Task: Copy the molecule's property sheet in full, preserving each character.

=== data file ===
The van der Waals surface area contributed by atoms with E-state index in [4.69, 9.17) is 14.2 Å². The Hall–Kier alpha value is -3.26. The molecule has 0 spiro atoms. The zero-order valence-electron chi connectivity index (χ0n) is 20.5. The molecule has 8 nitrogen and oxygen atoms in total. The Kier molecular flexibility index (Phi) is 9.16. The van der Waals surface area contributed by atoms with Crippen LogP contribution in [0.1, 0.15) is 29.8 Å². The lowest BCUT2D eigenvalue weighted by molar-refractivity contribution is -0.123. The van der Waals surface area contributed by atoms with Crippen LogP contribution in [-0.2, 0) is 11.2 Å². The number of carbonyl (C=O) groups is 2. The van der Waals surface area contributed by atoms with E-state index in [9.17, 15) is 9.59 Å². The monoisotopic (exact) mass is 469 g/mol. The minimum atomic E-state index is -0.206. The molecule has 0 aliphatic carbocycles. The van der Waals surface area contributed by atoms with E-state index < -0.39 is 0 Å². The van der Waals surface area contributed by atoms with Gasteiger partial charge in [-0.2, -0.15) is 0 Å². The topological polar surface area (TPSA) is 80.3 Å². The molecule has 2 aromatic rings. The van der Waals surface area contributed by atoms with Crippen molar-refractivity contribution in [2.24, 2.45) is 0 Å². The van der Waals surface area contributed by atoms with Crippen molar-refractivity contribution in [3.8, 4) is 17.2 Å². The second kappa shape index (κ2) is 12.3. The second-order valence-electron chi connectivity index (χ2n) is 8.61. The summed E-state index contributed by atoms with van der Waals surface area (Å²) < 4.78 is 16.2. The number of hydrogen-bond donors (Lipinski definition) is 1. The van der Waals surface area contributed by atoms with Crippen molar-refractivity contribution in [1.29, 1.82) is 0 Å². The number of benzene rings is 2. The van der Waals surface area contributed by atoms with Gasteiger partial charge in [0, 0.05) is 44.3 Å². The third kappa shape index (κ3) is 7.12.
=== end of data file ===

The van der Waals surface area contributed by atoms with E-state index in [4.69, 9.17) is 14.2 Å². The Hall–Kier alpha value is -3.26. The molecule has 0 spiro atoms. The zero-order valence-electron chi connectivity index (χ0n) is 20.5. The molecule has 8 nitrogen and oxygen atoms in total. The Kier molecular flexibility index (Phi) is 9.16. The van der Waals surface area contributed by atoms with Crippen LogP contribution in [0.1, 0.15) is 29.8 Å². The lowest BCUT2D eigenvalue weighted by molar-refractivity contribution is -0.123. The van der Waals surface area contributed by atoms with Crippen LogP contribution in [-0.2, 0) is 11.2 Å². The number of carbonyl (C=O) groups is 2. The van der Waals surface area contributed by atoms with E-state index in [9.17, 15) is 9.59 Å². The monoisotopic (exact) mass is 469 g/mol. The minimum atomic E-state index is -0.206. The molecule has 0 aliphatic carbocycles. The van der Waals surface area contributed by atoms with E-state index < -0.39 is 0 Å². The van der Waals surface area contributed by atoms with Gasteiger partial charge in [-0.2, -0.15) is 0 Å². The topological polar surface area (TPSA) is 80.3 Å². The molecule has 2 aromatic rings. The van der Waals surface area contributed by atoms with Crippen molar-refractivity contribution in [2.24, 2.45) is 0 Å². The van der Waals surface area contributed by atoms with Crippen molar-refractivity contribution in [3.8, 4) is 17.2 Å². The second kappa shape index (κ2) is 12.3. The second-order valence-electron chi connectivity index (χ2n) is 8.61. The summed E-state index contributed by atoms with van der Waals surface area (Å²) < 4.78 is 16.2. The number of hydrogen-bond donors (Lipinski definition) is 1. The van der Waals surface area contributed by atoms with Crippen molar-refractivity contribution in [1.29, 1.82) is 0 Å². The number of benzene rings is 2. The van der Waals surface area contributed by atoms with Gasteiger partial charge in [0, 0.05) is 44.3 Å². The third kappa shape index (κ3) is 7.12.